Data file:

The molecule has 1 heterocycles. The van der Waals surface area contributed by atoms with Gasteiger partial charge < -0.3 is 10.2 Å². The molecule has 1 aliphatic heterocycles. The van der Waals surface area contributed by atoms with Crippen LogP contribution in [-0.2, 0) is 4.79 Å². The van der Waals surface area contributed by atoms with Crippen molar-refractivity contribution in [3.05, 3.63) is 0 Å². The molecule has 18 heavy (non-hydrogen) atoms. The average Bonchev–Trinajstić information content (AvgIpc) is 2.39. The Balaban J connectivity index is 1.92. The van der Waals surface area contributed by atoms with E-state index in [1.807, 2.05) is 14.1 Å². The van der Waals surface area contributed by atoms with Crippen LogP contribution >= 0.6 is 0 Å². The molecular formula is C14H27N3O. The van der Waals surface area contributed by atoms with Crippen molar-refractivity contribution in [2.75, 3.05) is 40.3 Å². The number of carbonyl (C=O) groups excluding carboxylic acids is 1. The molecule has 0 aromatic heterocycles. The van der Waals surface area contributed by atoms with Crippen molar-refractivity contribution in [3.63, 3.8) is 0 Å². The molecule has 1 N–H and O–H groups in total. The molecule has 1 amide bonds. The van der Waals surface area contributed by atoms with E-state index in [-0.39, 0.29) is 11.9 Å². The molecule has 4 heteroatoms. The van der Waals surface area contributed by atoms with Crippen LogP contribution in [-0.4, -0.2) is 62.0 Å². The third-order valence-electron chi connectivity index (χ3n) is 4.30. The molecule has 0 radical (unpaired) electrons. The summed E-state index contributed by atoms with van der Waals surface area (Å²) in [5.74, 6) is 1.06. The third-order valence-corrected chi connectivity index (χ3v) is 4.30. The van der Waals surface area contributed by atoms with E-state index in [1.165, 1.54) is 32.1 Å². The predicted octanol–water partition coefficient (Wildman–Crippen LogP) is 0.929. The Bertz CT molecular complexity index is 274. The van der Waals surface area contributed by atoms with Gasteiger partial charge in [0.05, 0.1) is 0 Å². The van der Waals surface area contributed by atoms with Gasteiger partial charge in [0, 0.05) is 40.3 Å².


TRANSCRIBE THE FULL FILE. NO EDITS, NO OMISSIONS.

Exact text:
The molecule has 1 heterocycles. The van der Waals surface area contributed by atoms with Gasteiger partial charge < -0.3 is 10.2 Å². The molecule has 1 aliphatic heterocycles. The van der Waals surface area contributed by atoms with Crippen LogP contribution in [-0.2, 0) is 4.79 Å². The van der Waals surface area contributed by atoms with Crippen molar-refractivity contribution in [3.05, 3.63) is 0 Å². The molecule has 18 heavy (non-hydrogen) atoms. The average Bonchev–Trinajstić information content (AvgIpc) is 2.39. The Balaban J connectivity index is 1.92. The van der Waals surface area contributed by atoms with E-state index in [1.807, 2.05) is 14.1 Å². The van der Waals surface area contributed by atoms with Crippen LogP contribution >= 0.6 is 0 Å². The molecular formula is C14H27N3O. The van der Waals surface area contributed by atoms with Crippen molar-refractivity contribution in [2.75, 3.05) is 40.3 Å². The number of carbonyl (C=O) groups excluding carboxylic acids is 1. The molecule has 0 aromatic heterocycles. The van der Waals surface area contributed by atoms with Crippen molar-refractivity contribution in [3.63, 3.8) is 0 Å². The molecule has 1 N–H and O–H groups in total. The molecule has 1 amide bonds. The van der Waals surface area contributed by atoms with E-state index in [-0.39, 0.29) is 11.9 Å². The molecule has 4 heteroatoms. The van der Waals surface area contributed by atoms with Crippen LogP contribution in [-0.4, -0.2) is 62.0 Å². The third-order valence-electron chi connectivity index (χ3n) is 4.30. The molecule has 0 radical (unpaired) electrons. The summed E-state index contributed by atoms with van der Waals surface area (Å²) in [5.74, 6) is 1.06. The third-order valence-corrected chi connectivity index (χ3v) is 4.30. The van der Waals surface area contributed by atoms with E-state index in [1.165, 1.54) is 32.1 Å². The predicted octanol–water partition coefficient (Wildman–Crippen LogP) is 0.929. The Bertz CT molecular complexity index is 274. The van der Waals surface area contributed by atoms with Gasteiger partial charge in [0.05, 0.1) is 0 Å². The van der Waals surface area contributed by atoms with Gasteiger partial charge in [0, 0.05) is 40.3 Å².